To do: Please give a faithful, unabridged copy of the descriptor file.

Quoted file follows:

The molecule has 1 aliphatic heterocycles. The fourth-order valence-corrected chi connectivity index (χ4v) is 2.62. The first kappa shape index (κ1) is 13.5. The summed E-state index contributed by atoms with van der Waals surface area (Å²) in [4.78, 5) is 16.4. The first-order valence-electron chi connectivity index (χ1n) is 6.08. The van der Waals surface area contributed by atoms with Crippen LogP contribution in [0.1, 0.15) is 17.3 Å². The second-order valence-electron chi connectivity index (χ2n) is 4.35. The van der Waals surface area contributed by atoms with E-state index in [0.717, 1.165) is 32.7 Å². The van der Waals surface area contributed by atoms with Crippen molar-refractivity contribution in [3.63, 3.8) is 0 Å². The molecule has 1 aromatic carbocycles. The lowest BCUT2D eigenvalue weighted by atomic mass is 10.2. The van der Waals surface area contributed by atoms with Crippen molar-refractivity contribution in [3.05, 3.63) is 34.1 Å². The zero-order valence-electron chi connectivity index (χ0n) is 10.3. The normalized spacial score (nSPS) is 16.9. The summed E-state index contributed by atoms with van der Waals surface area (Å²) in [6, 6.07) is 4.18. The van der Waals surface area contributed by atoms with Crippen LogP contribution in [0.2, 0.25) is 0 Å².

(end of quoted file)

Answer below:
The molecule has 1 aliphatic heterocycles. The fourth-order valence-corrected chi connectivity index (χ4v) is 2.62. The first kappa shape index (κ1) is 13.5. The summed E-state index contributed by atoms with van der Waals surface area (Å²) in [4.78, 5) is 16.4. The first-order valence-electron chi connectivity index (χ1n) is 6.08. The van der Waals surface area contributed by atoms with Crippen LogP contribution in [0.1, 0.15) is 17.3 Å². The second-order valence-electron chi connectivity index (χ2n) is 4.35. The van der Waals surface area contributed by atoms with E-state index in [0.717, 1.165) is 32.7 Å². The van der Waals surface area contributed by atoms with Crippen molar-refractivity contribution in [3.63, 3.8) is 0 Å². The molecule has 1 aromatic carbocycles. The lowest BCUT2D eigenvalue weighted by atomic mass is 10.2. The van der Waals surface area contributed by atoms with Crippen molar-refractivity contribution in [3.05, 3.63) is 34.1 Å². The zero-order valence-electron chi connectivity index (χ0n) is 10.3. The normalized spacial score (nSPS) is 16.9. The summed E-state index contributed by atoms with van der Waals surface area (Å²) in [6, 6.07) is 4.18. The van der Waals surface area contributed by atoms with Crippen LogP contribution in [0.2, 0.25) is 0 Å².